Turkmenistan sits on top of huge energy reserves, but also huge tribal fault lines. It’s a profoundly difficult and sensitive issue to bring up, especially as it goes to the heart of Turkmenhood.
If you look closely at the map, you can detect a certain mismatch. Mary, Lebap and Daşoguz provinces are the three main cotton-growing provinces of our country, yet the textile factories are concentrated in Ahal province. Similarly, the fish are harvest along the Caspian Sea in Balkan province and in the Amu Darya in Lebap province, but the processing facilities are also located in Ahal province. Yet, official propaganda says that new facilities are being opened all across the five provinces for the benefit of Turkmenistan’s people as a whole. It’s a carefully tailored message: the authorities are aware that high unemployment outside of Ahal province is generating widespread discontent, and that discontent is taking a tribal character, particularly in northern Dasoguz province and eastern Lebap province.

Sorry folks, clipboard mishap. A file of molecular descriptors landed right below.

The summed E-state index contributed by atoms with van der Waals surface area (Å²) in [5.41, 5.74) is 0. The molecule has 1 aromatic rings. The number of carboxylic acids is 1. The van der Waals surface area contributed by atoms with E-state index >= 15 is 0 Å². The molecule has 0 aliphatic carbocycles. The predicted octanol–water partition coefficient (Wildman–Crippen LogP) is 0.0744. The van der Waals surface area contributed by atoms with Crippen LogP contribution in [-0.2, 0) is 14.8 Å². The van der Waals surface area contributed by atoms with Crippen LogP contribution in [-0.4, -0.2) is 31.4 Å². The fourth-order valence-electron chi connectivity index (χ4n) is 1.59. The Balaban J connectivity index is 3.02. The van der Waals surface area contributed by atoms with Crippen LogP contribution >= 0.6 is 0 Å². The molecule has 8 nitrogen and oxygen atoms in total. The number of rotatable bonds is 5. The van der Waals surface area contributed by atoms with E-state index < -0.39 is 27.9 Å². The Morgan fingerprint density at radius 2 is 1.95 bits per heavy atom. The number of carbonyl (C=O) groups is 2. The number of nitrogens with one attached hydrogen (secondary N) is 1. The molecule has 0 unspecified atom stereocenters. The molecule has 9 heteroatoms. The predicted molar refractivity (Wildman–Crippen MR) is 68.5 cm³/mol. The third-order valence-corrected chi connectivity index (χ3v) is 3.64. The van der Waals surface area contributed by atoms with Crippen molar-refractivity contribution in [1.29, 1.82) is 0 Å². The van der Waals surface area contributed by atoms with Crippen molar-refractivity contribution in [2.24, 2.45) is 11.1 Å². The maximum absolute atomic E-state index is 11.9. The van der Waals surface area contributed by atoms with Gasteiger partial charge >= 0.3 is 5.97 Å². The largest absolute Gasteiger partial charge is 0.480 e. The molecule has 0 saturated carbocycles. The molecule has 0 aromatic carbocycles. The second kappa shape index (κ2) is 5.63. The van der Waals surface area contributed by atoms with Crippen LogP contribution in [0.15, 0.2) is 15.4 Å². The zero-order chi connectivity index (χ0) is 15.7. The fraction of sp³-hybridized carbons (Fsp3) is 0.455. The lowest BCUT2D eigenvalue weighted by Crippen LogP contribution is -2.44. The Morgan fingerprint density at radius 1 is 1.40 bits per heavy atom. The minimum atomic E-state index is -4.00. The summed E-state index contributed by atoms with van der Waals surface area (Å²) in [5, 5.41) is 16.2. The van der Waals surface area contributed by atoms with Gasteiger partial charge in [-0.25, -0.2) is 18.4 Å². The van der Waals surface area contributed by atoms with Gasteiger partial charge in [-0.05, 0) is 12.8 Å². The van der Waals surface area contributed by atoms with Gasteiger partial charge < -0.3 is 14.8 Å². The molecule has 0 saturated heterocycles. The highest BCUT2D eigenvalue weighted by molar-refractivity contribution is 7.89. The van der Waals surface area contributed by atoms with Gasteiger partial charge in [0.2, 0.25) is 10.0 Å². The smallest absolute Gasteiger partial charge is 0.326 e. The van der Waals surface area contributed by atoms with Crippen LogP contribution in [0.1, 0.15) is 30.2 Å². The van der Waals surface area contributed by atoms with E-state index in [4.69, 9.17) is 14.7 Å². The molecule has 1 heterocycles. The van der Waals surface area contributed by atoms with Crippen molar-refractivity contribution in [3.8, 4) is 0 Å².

Here are two initiatives to help economically disadvantaged but intellectually-gifted students in our country that are being carried about by Kyrgyzstani youth in partnership with friends from overseas:
The Mary Schweitzer Scholarship for undergraduate students of anthropology at the American University of Central Asia (AUCA). Every year, up to three students are selected based upon their academic excellence, dedication to the discipline, and their financial need. Click on the link above or e-mail firstname.lastname@example.org.
Mugalim aims to provide financial supplements to the salaries of young teachers who are willing to work in rural schools that are in a dire need for staff. Believe me, education is really crucial to empower and develop these regions! If you can help out Mugalim in anyway, you’ll be making a real contribution to society.